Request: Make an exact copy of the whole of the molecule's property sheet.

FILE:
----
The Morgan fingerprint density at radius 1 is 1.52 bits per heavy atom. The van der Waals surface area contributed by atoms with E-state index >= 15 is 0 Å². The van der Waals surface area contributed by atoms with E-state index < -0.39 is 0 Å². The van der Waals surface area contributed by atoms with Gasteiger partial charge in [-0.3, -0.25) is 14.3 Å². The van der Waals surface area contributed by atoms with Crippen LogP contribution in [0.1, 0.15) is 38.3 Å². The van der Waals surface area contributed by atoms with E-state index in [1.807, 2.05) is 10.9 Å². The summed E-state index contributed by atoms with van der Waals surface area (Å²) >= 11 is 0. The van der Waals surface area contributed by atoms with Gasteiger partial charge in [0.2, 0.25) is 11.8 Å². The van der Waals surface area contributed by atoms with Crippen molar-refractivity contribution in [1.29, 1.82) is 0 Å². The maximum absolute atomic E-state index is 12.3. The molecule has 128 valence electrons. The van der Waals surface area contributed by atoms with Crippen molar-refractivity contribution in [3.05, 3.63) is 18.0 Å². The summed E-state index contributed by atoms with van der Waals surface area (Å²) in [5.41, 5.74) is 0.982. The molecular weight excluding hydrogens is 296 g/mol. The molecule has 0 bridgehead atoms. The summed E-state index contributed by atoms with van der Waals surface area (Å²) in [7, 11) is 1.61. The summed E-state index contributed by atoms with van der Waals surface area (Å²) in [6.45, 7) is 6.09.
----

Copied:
The Morgan fingerprint density at radius 1 is 1.52 bits per heavy atom. The van der Waals surface area contributed by atoms with E-state index >= 15 is 0 Å². The van der Waals surface area contributed by atoms with E-state index < -0.39 is 0 Å². The van der Waals surface area contributed by atoms with Gasteiger partial charge in [-0.3, -0.25) is 14.3 Å². The van der Waals surface area contributed by atoms with Crippen LogP contribution in [0.1, 0.15) is 38.3 Å². The van der Waals surface area contributed by atoms with E-state index in [1.807, 2.05) is 10.9 Å². The summed E-state index contributed by atoms with van der Waals surface area (Å²) >= 11 is 0. The van der Waals surface area contributed by atoms with Gasteiger partial charge in [0.2, 0.25) is 11.8 Å². The van der Waals surface area contributed by atoms with Crippen molar-refractivity contribution in [1.29, 1.82) is 0 Å². The maximum absolute atomic E-state index is 12.3. The molecule has 128 valence electrons. The van der Waals surface area contributed by atoms with Crippen molar-refractivity contribution in [3.05, 3.63) is 18.0 Å². The summed E-state index contributed by atoms with van der Waals surface area (Å²) in [5.41, 5.74) is 0.982. The molecular weight excluding hydrogens is 296 g/mol. The molecule has 0 bridgehead atoms. The summed E-state index contributed by atoms with van der Waals surface area (Å²) in [7, 11) is 1.61. The summed E-state index contributed by atoms with van der Waals surface area (Å²) in [6.45, 7) is 6.09.